The Molotov cocktail is a surprisingly incendiary explosive considering its humble origins and ingredients. First developed by the Spanish nationalist movement, it was used against the Soviet supported Spanish Republicans during the Spanish Civil War of the 1930’s. The Spanish made the cocktail with glass jars and heavy blanket material, along with its main ingredient of common petrol. Ever since its first appearance, it has been used in nationalist and revolutionary movements across the globe. The Finns gave the cocktail its contemporary title, derived from the name of Soviet administrator Vyacheslave Molotov. The IRA also adapted the Molotov using their own geographically-distinct ingredient, soaked peat, as the gasoline “canister.”
More recently, Egyptians brandished these homemade weapons as a part of their massive protests aimed at ridding the country of incumbent President Hosni Mubarak. A symbol of Mubarak’s political power, the National Democratic Party building, located downtown conveniently near Tahrir Square, stood burning for days. It fell victim to the humble cocktail.
Perhaps one of these guilty Molotov cocktails was assembled by Mona Shawki, a long-time Cairo resident, who assembled twenty in her living room using glass coke bottles and strips of rag. Meanwhile, her son Omar Shawki broke the glass coffee table into long shards for makeshift defensive weapons–the citizens’ weapon.
Shawki had no Internet or cell phone service during the last weekend of January, and so was forced to relay the exciting news of protests and rebellious cocktails to her daughter in London via a patchy land line. Her daughter, a friend of mine from the International Cairo High School, informed me of Mrs. Shawki’s newly developed weapon-making skills via Skype. The weapons used in Egypt ranged from the low-tech Molotov cocktail, relying on simple chemical processes, to the satellites and fiber-optic cables connecting the stories of Egypt’s protests to the rest of the world.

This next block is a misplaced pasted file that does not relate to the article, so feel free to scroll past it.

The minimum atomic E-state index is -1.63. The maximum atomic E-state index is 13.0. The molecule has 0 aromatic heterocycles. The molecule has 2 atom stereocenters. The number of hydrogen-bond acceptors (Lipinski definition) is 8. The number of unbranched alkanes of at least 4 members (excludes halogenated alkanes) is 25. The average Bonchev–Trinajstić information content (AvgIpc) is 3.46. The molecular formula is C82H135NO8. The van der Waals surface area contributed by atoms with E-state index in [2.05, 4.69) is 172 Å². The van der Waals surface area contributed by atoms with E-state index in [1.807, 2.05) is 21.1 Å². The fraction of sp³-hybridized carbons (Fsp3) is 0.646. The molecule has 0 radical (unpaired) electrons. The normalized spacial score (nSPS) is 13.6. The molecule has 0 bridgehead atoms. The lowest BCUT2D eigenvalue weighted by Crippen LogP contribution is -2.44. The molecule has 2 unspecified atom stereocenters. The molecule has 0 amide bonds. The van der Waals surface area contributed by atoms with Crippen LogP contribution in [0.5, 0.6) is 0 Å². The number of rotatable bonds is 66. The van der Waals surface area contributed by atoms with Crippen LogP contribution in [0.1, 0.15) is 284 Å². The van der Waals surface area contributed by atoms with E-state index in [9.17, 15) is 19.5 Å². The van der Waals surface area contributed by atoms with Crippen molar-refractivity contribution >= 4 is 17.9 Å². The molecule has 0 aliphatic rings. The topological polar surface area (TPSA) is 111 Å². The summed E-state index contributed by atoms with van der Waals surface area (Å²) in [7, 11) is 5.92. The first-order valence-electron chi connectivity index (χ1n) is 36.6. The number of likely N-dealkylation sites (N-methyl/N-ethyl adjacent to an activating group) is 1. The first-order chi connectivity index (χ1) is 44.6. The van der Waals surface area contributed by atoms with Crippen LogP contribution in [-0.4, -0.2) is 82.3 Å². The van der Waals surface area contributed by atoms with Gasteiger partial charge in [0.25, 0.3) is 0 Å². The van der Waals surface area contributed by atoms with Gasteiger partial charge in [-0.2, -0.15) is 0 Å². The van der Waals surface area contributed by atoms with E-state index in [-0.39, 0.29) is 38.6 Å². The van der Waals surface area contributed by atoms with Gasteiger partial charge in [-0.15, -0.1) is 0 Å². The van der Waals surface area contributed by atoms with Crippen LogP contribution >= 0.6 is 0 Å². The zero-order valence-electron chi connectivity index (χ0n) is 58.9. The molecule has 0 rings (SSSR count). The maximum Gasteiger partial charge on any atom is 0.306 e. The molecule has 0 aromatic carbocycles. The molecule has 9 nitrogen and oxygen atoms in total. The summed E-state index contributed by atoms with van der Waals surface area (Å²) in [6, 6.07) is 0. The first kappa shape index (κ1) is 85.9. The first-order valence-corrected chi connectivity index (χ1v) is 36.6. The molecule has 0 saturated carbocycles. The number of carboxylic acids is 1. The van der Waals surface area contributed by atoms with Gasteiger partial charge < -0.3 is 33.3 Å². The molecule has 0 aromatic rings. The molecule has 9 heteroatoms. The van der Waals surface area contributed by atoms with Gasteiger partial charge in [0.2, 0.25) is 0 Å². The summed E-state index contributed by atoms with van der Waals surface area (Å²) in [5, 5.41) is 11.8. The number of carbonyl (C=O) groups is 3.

In this modern age, massive transfer of information is one of the best weapons–at least, we would like to think so. Often journalists think of investigative journalism as the Holy Grail of reporting because it reveals the truth, which will ostensibly create change for the better. Anderson Cooper and Christiane Amanpour both reported from the ground in Cairo during the protests and were even involved in physical altercations with “pro-Mubarak protesters” (a thinly veiled cover for security forces and hired thugs). Viewers watching the action from outside of Egypt were outraged at the blatant disregard for journalistic rights, and world leaders soon called for the Egyptian government to halt attacks on members of the media, professional and “i-reporters” both. Al-Jazeera’s Cairo news hub was ordered to close under the government’s accusation of igniting violence and unrest through their reporting of the protests. It was clear that someone did not want the news leaving the country.
Despite our tendency to credit the role of media in this uprising, especially in the new Internet age of sites like Facebook and Twitter, we should not exaggerate media dependency and subsequent outside pressure for the protesters’ success. It was rather the pure physical presence of millions of protesters filling the nation’s streets that finally forced Mubarak to step down on February 11.
Of course the Egyptian government understood the potential danger of information dispersion. In its haste to evade the international spotlight, Internet and cell phone service were shut off on January 28 for a five day blackout. Despite their efforts, thousands of photos, videos and status messages made their way out of Egypt and onto sites like Facebook, YouTube and Twitter. Internationally, millions of people joined the effort as they changed their Facebook profile pictures to the Egyptian flag in a mass showing of support.